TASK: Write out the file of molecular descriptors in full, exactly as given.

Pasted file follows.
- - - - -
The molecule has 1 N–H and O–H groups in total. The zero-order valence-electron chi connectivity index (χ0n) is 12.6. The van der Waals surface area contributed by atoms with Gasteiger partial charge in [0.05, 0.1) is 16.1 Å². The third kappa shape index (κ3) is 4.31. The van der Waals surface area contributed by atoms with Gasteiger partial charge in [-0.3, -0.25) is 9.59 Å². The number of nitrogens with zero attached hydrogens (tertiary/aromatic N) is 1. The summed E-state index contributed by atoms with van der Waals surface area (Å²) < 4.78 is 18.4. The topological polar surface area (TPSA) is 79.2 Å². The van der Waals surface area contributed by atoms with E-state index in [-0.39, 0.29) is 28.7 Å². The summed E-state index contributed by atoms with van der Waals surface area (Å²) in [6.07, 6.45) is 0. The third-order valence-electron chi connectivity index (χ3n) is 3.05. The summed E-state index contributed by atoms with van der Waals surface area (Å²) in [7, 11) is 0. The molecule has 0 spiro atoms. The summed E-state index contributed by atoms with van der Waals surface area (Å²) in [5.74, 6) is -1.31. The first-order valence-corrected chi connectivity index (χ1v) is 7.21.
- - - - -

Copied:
The molecule has 1 N–H and O–H groups in total. The zero-order valence-electron chi connectivity index (χ0n) is 12.6. The van der Waals surface area contributed by atoms with Gasteiger partial charge in [0.05, 0.1) is 16.1 Å². The third kappa shape index (κ3) is 4.31. The van der Waals surface area contributed by atoms with Gasteiger partial charge in [-0.3, -0.25) is 9.59 Å². The number of nitrogens with zero attached hydrogens (tertiary/aromatic N) is 1. The summed E-state index contributed by atoms with van der Waals surface area (Å²) < 4.78 is 18.4. The topological polar surface area (TPSA) is 79.2 Å². The van der Waals surface area contributed by atoms with E-state index in [-0.39, 0.29) is 28.7 Å². The summed E-state index contributed by atoms with van der Waals surface area (Å²) in [6.07, 6.45) is 0. The third-order valence-electron chi connectivity index (χ3n) is 3.05. The summed E-state index contributed by atoms with van der Waals surface area (Å²) in [7, 11) is 0. The molecule has 0 spiro atoms. The summed E-state index contributed by atoms with van der Waals surface area (Å²) in [5.74, 6) is -1.31. The first-order valence-corrected chi connectivity index (χ1v) is 7.21.